On July 11, 2014, Jimenez was placed on the 15 day DL due to a right ankle sprain.

Scouting report[edit]

Jiménez's four-seam fastball is frequently clocked as high as 96 mph, although recently, his average four-seam fastball will typically register between 90-93 mph. No one threw more pitches over 95 mph (1,342) than did Jiménez during the 2008 season.[33]

Jiménez's two-seam fastball exhibits strong "tailing" action (moving inside on a right-handed batter and away from a left-handed batter), as well as good "sinking" action, though not always by design. Velocity ranges from 89–93 mph, though sometimes reaching 94–96 mph. In 2008, Jiménez posted a very robust ground-ball percentage of 54.4%,[34] a testament to this pitch's effectiveness and making him an ideal pitcher for Coors Field, a ballpark known for extra-base hits.

Jiménez is known to throw a split-finger fastball and an occasional forkball, having deceptive downward movement in the 85–88 mph range.

The changeup thrown by Jiménez also exhibits strong "sinking" action, so much so that television commentators unfamiliar with Jiménez often have trouble distinguishing his change-up from a sinking fastball or a split-finger fastball. Jiménez varies the pitch by using both a circle changeup and traditional straight changeup grip. Typically thrown between 85–90 mph, the pitch will dive down and away from left-handed batters.

Jiménez's slider is usually thrown between 83–85 mph. This pitch fools batters with an unusually sharp, late break and is used second most in frequency behind his four-seam fastball. Batters often confuse this pitch with a fastball (the major league average for a fastball is approximately 91 mph)[35] and due to the tight, late-breaking movement of the pitch, are often unable to hit it.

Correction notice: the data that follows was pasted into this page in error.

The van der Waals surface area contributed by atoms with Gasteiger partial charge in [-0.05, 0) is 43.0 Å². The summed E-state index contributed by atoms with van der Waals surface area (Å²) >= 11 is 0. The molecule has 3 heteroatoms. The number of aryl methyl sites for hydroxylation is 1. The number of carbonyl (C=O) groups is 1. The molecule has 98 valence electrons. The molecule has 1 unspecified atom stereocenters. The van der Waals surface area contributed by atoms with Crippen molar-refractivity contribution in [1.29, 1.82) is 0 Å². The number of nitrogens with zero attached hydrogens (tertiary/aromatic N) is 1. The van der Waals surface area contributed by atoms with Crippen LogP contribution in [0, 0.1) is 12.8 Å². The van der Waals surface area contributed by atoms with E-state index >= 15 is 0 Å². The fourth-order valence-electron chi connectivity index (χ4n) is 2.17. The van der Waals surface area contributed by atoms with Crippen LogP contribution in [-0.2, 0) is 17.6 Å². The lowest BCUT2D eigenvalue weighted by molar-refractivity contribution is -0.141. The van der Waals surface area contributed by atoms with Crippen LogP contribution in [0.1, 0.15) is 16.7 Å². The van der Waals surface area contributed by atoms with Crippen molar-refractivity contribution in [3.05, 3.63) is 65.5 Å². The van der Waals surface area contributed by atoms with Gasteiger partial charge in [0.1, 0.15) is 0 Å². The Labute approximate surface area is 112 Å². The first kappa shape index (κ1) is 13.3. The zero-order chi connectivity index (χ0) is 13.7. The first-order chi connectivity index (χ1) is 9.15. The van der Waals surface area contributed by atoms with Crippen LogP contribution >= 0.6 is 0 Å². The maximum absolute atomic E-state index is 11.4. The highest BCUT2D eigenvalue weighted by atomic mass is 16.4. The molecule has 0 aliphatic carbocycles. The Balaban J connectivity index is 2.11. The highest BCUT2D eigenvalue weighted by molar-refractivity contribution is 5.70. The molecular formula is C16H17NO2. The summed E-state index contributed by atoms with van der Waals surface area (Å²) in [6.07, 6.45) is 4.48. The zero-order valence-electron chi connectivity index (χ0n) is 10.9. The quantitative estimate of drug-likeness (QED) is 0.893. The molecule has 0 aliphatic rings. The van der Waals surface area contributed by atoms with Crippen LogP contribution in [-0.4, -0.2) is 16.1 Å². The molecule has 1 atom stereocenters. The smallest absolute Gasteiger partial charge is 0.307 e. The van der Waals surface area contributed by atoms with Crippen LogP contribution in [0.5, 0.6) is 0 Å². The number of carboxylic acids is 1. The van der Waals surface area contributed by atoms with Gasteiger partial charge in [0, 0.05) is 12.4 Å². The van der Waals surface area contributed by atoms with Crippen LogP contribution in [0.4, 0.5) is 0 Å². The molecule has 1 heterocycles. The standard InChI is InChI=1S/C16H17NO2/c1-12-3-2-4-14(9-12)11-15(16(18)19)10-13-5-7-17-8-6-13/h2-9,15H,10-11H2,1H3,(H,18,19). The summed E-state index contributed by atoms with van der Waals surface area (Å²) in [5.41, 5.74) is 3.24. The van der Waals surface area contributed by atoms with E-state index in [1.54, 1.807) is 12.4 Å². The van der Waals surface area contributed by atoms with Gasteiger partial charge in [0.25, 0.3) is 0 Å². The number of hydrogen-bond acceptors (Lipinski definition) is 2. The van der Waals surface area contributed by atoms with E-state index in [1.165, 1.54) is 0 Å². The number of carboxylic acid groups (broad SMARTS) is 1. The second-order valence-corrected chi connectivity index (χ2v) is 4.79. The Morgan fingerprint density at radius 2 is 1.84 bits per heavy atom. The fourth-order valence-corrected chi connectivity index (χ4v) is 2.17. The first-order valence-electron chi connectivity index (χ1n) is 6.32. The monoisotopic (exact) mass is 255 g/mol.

The final pitch in Jiménez's arsenal is a looping curveball. Used infrequently, it is thrown anywhere between 75–82 mph and exhibits a traditional "12–6" break.

Honors and awards[edit]

See also[edit]

References[edit]

  1. ^ "'Mar power: Nomar drives Dodgers back to wild-card lead". ESPN.com. Associated Press. September 26, 2006. Retrieved July 5, 2010. 
  2. ^ "Cubs rally to send president, likely Baker out with win". ESPN.com. Associated Press. October 1, 2006. Retrieved July 5, 2010. 
  3. ^ "Rockies beat Dodgers to close gap in NL West". ESPN.com. Associated Press. July 29, 2007. Retrieved July 5, 2010. 
  4. ^ ""Big blasts decide night for Giants" Three dingers sink Rockies in season series finale". Sanfrancisco.giants.mlb.com. May 24, 2013. Retrieved February 18, 2014. 
  5. ^ "Jiménez, Rockies flush Phils with three-game sweep". ESPN.com. Associated Press. October 6, 2007. Retrieved July 5, 2010. 
  6. ^ "Rockies take 2–0 NLCS lead after Taveras' walk wins it in 11th". ESPN.com. Associated Press. October 12, 2007. Retrieved July 5, 2010.